Retrovirology took a significant step forward in October 2010, when researchers managed to resurrect a long-dormant chimpanzee retrovirus, having identified its receptor. The discovery, as reported in Nature, could lead to humans understanding a great deal more about the way in which retroviruses work.
Endogenous viruses - those which have become incorporated into the host's genome over time, are usually studied as part of the host's DNA sequence. But virologists at New York's Rockefeller University were effectively able to resurrect the CERV2 retrovirus, which had been dormant for around a million years.
CERV2 is important because not only have the researchers resurrected the virus, they have also worked out how it infects cells, and are working to find out how the chimpanzee host cells defended themselves. The hope is that by studying how ancient viruses were gradually assimilated into primates' genetic code, scientists might be able to develop new ways of tackling contemporary viruses, such as HIV or any number of other types of virus.
The virus is present in chimpanzee DNA, but not in human DNA, suggesting that the infection took place after common ancestors of chimps and humans diverged, 5 or 6 million years ago. Human cells carry two proteins which fend off viruses when they enter cells, but it remained unclear why chimpanzees had been infected and why humans had not. The hope is that there is some incredibly interesting genetic reason which prevents human cells from being infected with this virus when chimpanzees are so vulnerable.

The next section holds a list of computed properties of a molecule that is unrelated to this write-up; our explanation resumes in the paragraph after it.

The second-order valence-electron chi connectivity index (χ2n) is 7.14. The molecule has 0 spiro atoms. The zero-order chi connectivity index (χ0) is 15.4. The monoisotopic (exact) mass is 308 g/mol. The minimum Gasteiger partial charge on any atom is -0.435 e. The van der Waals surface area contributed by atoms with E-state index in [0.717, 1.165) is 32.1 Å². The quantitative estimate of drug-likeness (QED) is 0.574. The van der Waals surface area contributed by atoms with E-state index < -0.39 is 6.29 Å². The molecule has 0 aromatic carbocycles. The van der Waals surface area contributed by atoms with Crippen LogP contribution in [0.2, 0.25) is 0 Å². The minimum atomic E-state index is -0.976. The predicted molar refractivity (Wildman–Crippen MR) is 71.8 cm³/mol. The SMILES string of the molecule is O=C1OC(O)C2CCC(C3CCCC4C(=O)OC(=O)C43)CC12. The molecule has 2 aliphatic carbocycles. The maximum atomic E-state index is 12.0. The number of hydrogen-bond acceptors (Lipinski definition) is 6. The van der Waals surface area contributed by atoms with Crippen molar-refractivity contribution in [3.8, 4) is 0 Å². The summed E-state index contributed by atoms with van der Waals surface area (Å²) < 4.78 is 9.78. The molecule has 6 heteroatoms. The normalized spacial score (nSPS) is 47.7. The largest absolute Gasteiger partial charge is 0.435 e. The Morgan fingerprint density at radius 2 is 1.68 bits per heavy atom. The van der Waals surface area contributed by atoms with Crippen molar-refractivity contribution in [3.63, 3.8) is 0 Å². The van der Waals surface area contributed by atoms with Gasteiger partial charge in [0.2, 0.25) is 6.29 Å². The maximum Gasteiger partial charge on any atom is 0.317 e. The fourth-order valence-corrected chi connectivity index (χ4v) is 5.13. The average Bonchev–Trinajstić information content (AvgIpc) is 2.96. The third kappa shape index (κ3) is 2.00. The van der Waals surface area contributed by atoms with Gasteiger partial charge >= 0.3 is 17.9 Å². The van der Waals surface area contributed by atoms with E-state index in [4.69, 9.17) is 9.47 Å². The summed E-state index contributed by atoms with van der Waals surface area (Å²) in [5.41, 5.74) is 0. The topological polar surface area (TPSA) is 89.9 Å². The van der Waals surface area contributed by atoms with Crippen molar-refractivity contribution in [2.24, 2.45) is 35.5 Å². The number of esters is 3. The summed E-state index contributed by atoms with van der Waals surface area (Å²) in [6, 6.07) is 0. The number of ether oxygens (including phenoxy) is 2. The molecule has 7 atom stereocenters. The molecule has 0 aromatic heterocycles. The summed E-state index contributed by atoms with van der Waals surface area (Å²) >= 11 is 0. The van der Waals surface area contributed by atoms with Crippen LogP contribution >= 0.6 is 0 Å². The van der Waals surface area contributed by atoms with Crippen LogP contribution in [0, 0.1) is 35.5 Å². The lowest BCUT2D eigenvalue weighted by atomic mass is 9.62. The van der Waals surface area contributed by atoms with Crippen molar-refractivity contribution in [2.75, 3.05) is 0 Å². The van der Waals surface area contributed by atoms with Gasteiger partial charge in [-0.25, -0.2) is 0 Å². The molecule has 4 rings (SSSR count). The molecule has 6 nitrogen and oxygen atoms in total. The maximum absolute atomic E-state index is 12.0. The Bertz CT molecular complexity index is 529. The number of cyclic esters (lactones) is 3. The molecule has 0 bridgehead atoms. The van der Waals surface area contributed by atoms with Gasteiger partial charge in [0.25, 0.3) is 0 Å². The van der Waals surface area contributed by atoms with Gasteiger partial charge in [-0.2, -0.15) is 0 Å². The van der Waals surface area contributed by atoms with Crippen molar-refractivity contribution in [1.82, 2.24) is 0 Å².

Other scientists have pointed out however that the true reason why chimpanzees ended up with a retrovirus dormant in their genome while humans avoided it might just be that the human race's ancestors were never exposed to the virus. It's been speculated that differences in chimp and human behaviour might have saved humans from infection (eg, not biting each other except in cases of extreme boredom).
But in studying the ways in which host's defences built up a resistance to a long-dormant virus, the hope must be that we can develop ways to combat the deadly viruses which are plaguing populations in the 21st Century.
Certainly virologist Patric Jern from Sweden's Uppsala University, feels that the Rokefeller team's work points to a promising avenue of retrovirus research, and that we will see more examination of viruses which are effectively fossilised in host genomes, all with the aim of learning more about today's active viruses by comparison.